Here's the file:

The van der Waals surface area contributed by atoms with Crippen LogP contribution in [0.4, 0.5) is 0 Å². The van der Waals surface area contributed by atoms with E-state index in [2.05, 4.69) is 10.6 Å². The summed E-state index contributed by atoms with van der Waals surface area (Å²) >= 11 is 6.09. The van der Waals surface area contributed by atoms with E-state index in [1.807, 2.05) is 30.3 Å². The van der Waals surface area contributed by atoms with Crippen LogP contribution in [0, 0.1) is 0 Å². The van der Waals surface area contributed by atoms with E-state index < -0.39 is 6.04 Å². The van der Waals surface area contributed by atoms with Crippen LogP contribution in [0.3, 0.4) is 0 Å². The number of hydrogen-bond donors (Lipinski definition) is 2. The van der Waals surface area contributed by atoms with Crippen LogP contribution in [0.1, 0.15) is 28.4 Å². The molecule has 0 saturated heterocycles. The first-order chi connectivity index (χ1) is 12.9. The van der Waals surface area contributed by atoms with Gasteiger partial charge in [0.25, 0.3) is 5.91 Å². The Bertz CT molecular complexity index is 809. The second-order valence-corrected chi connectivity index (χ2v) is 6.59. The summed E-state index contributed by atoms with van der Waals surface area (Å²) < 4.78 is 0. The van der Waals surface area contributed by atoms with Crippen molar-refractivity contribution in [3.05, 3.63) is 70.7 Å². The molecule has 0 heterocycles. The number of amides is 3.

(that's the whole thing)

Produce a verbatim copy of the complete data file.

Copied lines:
The van der Waals surface area contributed by atoms with Crippen LogP contribution in [0.4, 0.5) is 0 Å². The van der Waals surface area contributed by atoms with E-state index in [2.05, 4.69) is 10.6 Å². The summed E-state index contributed by atoms with van der Waals surface area (Å²) >= 11 is 6.09. The van der Waals surface area contributed by atoms with E-state index in [1.807, 2.05) is 30.3 Å². The van der Waals surface area contributed by atoms with Crippen LogP contribution in [0, 0.1) is 0 Å². The van der Waals surface area contributed by atoms with E-state index < -0.39 is 6.04 Å². The van der Waals surface area contributed by atoms with Crippen LogP contribution in [0.3, 0.4) is 0 Å². The number of hydrogen-bond donors (Lipinski definition) is 2. The van der Waals surface area contributed by atoms with Crippen LogP contribution in [0.1, 0.15) is 28.4 Å². The molecule has 0 saturated heterocycles. The first-order chi connectivity index (χ1) is 12.9. The van der Waals surface area contributed by atoms with Gasteiger partial charge in [0.25, 0.3) is 5.91 Å². The Bertz CT molecular complexity index is 809. The second-order valence-corrected chi connectivity index (χ2v) is 6.59. The summed E-state index contributed by atoms with van der Waals surface area (Å²) < 4.78 is 0. The van der Waals surface area contributed by atoms with Crippen molar-refractivity contribution in [3.05, 3.63) is 70.7 Å². The molecule has 0 heterocycles. The number of amides is 3.